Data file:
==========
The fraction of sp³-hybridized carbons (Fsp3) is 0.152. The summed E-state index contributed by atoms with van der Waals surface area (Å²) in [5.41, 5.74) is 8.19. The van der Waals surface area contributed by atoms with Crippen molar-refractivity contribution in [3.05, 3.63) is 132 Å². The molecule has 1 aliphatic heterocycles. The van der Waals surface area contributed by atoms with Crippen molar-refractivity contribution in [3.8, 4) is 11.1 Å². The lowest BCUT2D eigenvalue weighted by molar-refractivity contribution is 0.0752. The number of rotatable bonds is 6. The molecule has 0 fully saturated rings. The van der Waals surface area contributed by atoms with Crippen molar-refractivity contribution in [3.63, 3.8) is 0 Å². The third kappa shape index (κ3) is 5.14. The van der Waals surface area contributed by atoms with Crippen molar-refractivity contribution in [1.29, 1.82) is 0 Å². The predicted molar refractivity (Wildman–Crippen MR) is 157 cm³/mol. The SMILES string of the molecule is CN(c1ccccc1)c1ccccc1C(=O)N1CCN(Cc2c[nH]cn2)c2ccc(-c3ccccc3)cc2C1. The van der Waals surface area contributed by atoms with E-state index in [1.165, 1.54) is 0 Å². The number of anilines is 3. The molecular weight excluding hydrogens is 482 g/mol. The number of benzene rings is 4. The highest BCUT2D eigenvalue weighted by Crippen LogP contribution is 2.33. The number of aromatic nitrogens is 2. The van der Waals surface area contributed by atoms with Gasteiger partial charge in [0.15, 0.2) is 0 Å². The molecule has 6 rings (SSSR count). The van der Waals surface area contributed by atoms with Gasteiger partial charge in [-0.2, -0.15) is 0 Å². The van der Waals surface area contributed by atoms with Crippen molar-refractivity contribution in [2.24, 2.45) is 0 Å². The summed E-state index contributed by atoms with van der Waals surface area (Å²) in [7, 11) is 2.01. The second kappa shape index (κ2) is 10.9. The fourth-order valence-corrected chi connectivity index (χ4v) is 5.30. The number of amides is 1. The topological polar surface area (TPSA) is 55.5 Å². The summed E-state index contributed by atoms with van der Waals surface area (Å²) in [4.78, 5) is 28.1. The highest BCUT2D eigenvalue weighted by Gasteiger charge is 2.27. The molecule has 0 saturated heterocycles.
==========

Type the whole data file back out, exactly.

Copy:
The fraction of sp³-hybridized carbons (Fsp3) is 0.152. The summed E-state index contributed by atoms with van der Waals surface area (Å²) in [5.41, 5.74) is 8.19. The van der Waals surface area contributed by atoms with Crippen molar-refractivity contribution in [3.05, 3.63) is 132 Å². The molecule has 1 aliphatic heterocycles. The van der Waals surface area contributed by atoms with Crippen molar-refractivity contribution in [3.8, 4) is 11.1 Å². The lowest BCUT2D eigenvalue weighted by molar-refractivity contribution is 0.0752. The number of rotatable bonds is 6. The molecule has 0 fully saturated rings. The van der Waals surface area contributed by atoms with Crippen molar-refractivity contribution in [3.63, 3.8) is 0 Å². The third kappa shape index (κ3) is 5.14. The van der Waals surface area contributed by atoms with Crippen molar-refractivity contribution in [1.29, 1.82) is 0 Å². The predicted molar refractivity (Wildman–Crippen MR) is 157 cm³/mol. The SMILES string of the molecule is CN(c1ccccc1)c1ccccc1C(=O)N1CCN(Cc2c[nH]cn2)c2ccc(-c3ccccc3)cc2C1. The van der Waals surface area contributed by atoms with E-state index in [1.165, 1.54) is 0 Å². The number of anilines is 3. The molecular weight excluding hydrogens is 482 g/mol. The number of benzene rings is 4. The highest BCUT2D eigenvalue weighted by Crippen LogP contribution is 2.33. The number of aromatic nitrogens is 2. The van der Waals surface area contributed by atoms with Gasteiger partial charge in [0.15, 0.2) is 0 Å². The molecule has 6 rings (SSSR count). The van der Waals surface area contributed by atoms with Gasteiger partial charge in [-0.2, -0.15) is 0 Å². The van der Waals surface area contributed by atoms with Crippen molar-refractivity contribution in [2.24, 2.45) is 0 Å². The summed E-state index contributed by atoms with van der Waals surface area (Å²) in [7, 11) is 2.01. The second kappa shape index (κ2) is 10.9. The fourth-order valence-corrected chi connectivity index (χ4v) is 5.30. The number of amides is 1. The topological polar surface area (TPSA) is 55.5 Å². The summed E-state index contributed by atoms with van der Waals surface area (Å²) in [4.78, 5) is 28.1. The highest BCUT2D eigenvalue weighted by Gasteiger charge is 2.27. The molecule has 0 saturated heterocycles.